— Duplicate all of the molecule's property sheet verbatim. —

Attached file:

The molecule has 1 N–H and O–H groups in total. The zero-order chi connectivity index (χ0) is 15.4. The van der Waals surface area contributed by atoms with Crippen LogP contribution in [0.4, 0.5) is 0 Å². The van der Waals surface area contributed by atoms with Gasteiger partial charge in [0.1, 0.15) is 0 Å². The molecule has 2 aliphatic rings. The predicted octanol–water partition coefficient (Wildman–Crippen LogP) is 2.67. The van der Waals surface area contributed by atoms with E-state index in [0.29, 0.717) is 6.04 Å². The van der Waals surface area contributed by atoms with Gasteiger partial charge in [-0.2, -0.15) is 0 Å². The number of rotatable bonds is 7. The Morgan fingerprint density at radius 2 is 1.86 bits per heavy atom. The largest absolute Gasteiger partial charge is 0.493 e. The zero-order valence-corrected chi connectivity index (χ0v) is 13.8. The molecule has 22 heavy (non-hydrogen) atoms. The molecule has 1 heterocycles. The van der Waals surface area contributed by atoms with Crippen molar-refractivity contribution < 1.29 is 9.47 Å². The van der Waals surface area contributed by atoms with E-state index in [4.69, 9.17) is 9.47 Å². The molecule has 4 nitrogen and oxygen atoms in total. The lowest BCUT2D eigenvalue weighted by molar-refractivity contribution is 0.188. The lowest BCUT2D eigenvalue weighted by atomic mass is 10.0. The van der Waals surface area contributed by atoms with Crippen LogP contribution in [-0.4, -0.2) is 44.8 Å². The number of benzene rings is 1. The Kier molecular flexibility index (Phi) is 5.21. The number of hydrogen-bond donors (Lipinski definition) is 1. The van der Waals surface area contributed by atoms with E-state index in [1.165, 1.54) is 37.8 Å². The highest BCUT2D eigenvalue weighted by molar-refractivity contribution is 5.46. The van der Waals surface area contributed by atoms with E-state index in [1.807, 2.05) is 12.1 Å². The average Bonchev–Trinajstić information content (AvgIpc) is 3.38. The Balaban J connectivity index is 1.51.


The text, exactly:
The molecule has 1 N–H and O–H groups in total. The zero-order chi connectivity index (χ0) is 15.4. The van der Waals surface area contributed by atoms with Crippen LogP contribution in [0.4, 0.5) is 0 Å². The van der Waals surface area contributed by atoms with Gasteiger partial charge in [0.1, 0.15) is 0 Å². The molecule has 2 aliphatic rings. The predicted octanol–water partition coefficient (Wildman–Crippen LogP) is 2.67. The van der Waals surface area contributed by atoms with E-state index in [0.29, 0.717) is 6.04 Å². The van der Waals surface area contributed by atoms with Gasteiger partial charge in [-0.2, -0.15) is 0 Å². The number of rotatable bonds is 7. The Morgan fingerprint density at radius 2 is 1.86 bits per heavy atom. The largest absolute Gasteiger partial charge is 0.493 e. The zero-order valence-corrected chi connectivity index (χ0v) is 13.8. The molecule has 22 heavy (non-hydrogen) atoms. The molecule has 1 heterocycles. The van der Waals surface area contributed by atoms with Crippen molar-refractivity contribution < 1.29 is 9.47 Å². The van der Waals surface area contributed by atoms with E-state index in [4.69, 9.17) is 9.47 Å². The molecule has 4 nitrogen and oxygen atoms in total. The lowest BCUT2D eigenvalue weighted by molar-refractivity contribution is 0.188. The lowest BCUT2D eigenvalue weighted by atomic mass is 10.0. The van der Waals surface area contributed by atoms with Crippen LogP contribution in [-0.4, -0.2) is 44.8 Å². The number of benzene rings is 1. The Kier molecular flexibility index (Phi) is 5.21. The number of hydrogen-bond donors (Lipinski definition) is 1. The van der Waals surface area contributed by atoms with E-state index in [1.165, 1.54) is 37.8 Å². The highest BCUT2D eigenvalue weighted by molar-refractivity contribution is 5.46. The van der Waals surface area contributed by atoms with E-state index in [1.807, 2.05) is 12.1 Å². The average Bonchev–Trinajstić information content (AvgIpc) is 3.38. The Balaban J connectivity index is 1.51.